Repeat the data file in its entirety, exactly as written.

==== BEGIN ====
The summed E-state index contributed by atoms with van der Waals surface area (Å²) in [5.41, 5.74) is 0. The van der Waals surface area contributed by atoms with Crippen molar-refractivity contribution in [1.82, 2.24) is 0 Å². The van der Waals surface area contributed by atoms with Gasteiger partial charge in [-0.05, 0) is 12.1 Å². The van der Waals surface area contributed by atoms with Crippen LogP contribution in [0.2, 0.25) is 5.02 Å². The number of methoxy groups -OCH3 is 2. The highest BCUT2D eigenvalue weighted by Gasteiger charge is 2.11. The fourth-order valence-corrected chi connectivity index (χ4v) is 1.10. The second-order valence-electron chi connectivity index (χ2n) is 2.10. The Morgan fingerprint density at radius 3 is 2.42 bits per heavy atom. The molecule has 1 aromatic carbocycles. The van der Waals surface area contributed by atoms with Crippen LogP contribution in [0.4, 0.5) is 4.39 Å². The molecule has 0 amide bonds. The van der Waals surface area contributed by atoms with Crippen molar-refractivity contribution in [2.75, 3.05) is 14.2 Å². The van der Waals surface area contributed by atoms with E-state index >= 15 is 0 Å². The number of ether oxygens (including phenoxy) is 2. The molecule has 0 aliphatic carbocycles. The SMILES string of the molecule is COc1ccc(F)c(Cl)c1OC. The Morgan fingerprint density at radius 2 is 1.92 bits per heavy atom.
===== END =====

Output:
The summed E-state index contributed by atoms with van der Waals surface area (Å²) in [5.41, 5.74) is 0. The van der Waals surface area contributed by atoms with Crippen molar-refractivity contribution in [1.82, 2.24) is 0 Å². The van der Waals surface area contributed by atoms with Gasteiger partial charge in [-0.05, 0) is 12.1 Å². The van der Waals surface area contributed by atoms with Crippen LogP contribution in [0.2, 0.25) is 5.02 Å². The number of methoxy groups -OCH3 is 2. The highest BCUT2D eigenvalue weighted by Gasteiger charge is 2.11. The fourth-order valence-corrected chi connectivity index (χ4v) is 1.10. The second-order valence-electron chi connectivity index (χ2n) is 2.10. The Morgan fingerprint density at radius 3 is 2.42 bits per heavy atom. The molecule has 1 aromatic carbocycles. The van der Waals surface area contributed by atoms with Crippen LogP contribution in [0.4, 0.5) is 4.39 Å². The molecule has 0 amide bonds. The van der Waals surface area contributed by atoms with Crippen molar-refractivity contribution in [2.75, 3.05) is 14.2 Å². The van der Waals surface area contributed by atoms with E-state index >= 15 is 0 Å². The number of ether oxygens (including phenoxy) is 2. The molecule has 0 aliphatic carbocycles. The SMILES string of the molecule is COc1ccc(F)c(Cl)c1OC. The Morgan fingerprint density at radius 2 is 1.92 bits per heavy atom.